My childhood years… And how they made me who I am.

Okay, okay, I’m procrastinating, but that’s not the important thing here.

I was going though random Daily Post prompts and found this one, that is quite intriguing. It’s also a bit old, and there will definitely be other, better responses, but I wanted to leave one myself. I mixed it up with today’s Daily Post prompt after I realized I could mix them up! 😀

My childhood was nice, in fact, I was happy when I was with my family. I was this energetic, social child that was always so eager to learn, read and meet new people.

I remember begging my parents to go to school. It was my dream to be on a learning environment, and finally hang out with other kids my age. I may have thought they would be as nice as the others. So I was able to get in a year before I should have. As I already knew how to read, I was accepted. It was heaven. I don’t remember Kindergarten that much, but I loved it.

My primary school years, though, were another different story altogether. That is what I wish I could change. I wish kids realized how much damage they can do to someone that doesn’t have the support I had. I wish my future kids don’t go through this, that their childhood years are as happy as they should be.

I was not accepted as I was. I remember the older kids calling me to say random trivia I knew because I read a lot. (Things I don’t remember now…) I was their entertainment… but I liked the attention. I always hung out with older kids that were willing to put up with me. The kids my age didn’t want to, and I never understood why. I remember crying, asking my mom. One of my mom’s friends then told me she cried when I wasn’t there.

Anyway, I changed schools, but nothing changed. In fact, it got worse. I mean, it was nothing physical. No one ever hit me or anything… But it was more of the emotional bullying. Kids can be cruel, you know. I was basically ignored all the time, I was the last one to be chosen for group work, etc. My inability with sports accentuated this.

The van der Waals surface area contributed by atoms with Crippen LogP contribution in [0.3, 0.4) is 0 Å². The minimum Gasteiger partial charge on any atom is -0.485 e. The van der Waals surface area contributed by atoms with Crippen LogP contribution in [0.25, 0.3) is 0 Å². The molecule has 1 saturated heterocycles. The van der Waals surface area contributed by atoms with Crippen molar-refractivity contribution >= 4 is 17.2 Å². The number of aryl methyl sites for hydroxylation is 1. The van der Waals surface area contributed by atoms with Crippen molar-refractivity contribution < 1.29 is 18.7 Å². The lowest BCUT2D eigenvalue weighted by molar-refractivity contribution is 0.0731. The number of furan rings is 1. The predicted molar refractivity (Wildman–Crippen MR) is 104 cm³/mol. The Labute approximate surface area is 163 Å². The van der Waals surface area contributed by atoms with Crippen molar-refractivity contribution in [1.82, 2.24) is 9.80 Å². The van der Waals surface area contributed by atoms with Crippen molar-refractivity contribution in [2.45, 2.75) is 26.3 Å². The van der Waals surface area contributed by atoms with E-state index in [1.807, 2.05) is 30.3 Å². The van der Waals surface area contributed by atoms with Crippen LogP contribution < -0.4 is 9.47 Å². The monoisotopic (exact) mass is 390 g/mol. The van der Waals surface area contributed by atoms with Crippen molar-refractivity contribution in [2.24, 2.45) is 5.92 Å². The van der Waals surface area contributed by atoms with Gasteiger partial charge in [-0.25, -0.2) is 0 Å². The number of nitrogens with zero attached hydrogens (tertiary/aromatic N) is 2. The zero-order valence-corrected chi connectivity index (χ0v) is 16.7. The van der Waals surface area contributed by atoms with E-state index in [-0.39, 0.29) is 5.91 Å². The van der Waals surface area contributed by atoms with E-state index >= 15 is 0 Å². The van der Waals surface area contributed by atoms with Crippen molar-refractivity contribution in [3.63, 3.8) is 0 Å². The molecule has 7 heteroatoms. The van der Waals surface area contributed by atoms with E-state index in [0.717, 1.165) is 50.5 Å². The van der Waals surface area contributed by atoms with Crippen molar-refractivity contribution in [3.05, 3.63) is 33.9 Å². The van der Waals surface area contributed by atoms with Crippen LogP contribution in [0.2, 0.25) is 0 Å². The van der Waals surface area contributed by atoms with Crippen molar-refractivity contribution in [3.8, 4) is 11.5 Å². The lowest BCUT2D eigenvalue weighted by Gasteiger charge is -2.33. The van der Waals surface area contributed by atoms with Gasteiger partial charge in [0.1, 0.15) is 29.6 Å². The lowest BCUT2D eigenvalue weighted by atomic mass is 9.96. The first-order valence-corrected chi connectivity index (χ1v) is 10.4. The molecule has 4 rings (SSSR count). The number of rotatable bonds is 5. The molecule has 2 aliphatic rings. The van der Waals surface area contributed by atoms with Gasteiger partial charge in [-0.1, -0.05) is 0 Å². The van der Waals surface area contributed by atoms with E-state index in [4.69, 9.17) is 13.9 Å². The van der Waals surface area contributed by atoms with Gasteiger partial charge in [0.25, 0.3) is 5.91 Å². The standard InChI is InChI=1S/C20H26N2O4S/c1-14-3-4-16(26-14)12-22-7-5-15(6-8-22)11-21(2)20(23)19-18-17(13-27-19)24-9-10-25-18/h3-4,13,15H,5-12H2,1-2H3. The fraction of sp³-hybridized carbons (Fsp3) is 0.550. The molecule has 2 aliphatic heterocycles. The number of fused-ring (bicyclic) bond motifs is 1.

My family never stopped supporting me, which was nice. I was even offered to skip a grade but mom didn’t want to. (Which, in retrospect, was the best idea.)

I tried, again and again to be accepted. I changed so many things about myself and even lost some of what was good about me. Years passed, and then I realized nothing was ever going to change. That I’m different, and it’s basically their loss. Some people would want to be with me, and some wouldn’t. Some did. I was finally part of something. When this happened, I was happy. And all was right in the world.

In response to The Daily Post’s writing prompts: “Childhood Revisited.” and “Easy Fix”


12 thoughts on “My childhood years… And how they made me who I am.

  1. Hey, you probably already know this, but it’s a much bigger world than one realizes during childhood. There are a LOT of people like you in the world, and over time, you’ll run into more and more of them, who will be happy that they’ve encountered someone like them.

    Liked by 1 person

  2. Good on you Nat, you’re a strong and intelligent young woman now and you are finding your place in the world. Such a harsh environment other kids can create, they are just trying to make other people notice them, they probably don’t realise just how damaging their behaviour is!
    Lovely response to the prompt…

    Liked by 1 person

  3. Don’t regret your past but be happy what you’ve become.
    No excuse, but kids are not cruel. They just lack of experiences and proper role models. :\

    My experiences – good and bad – made me what I am today. 🙂
    Bear up!

    Liked by 1 person

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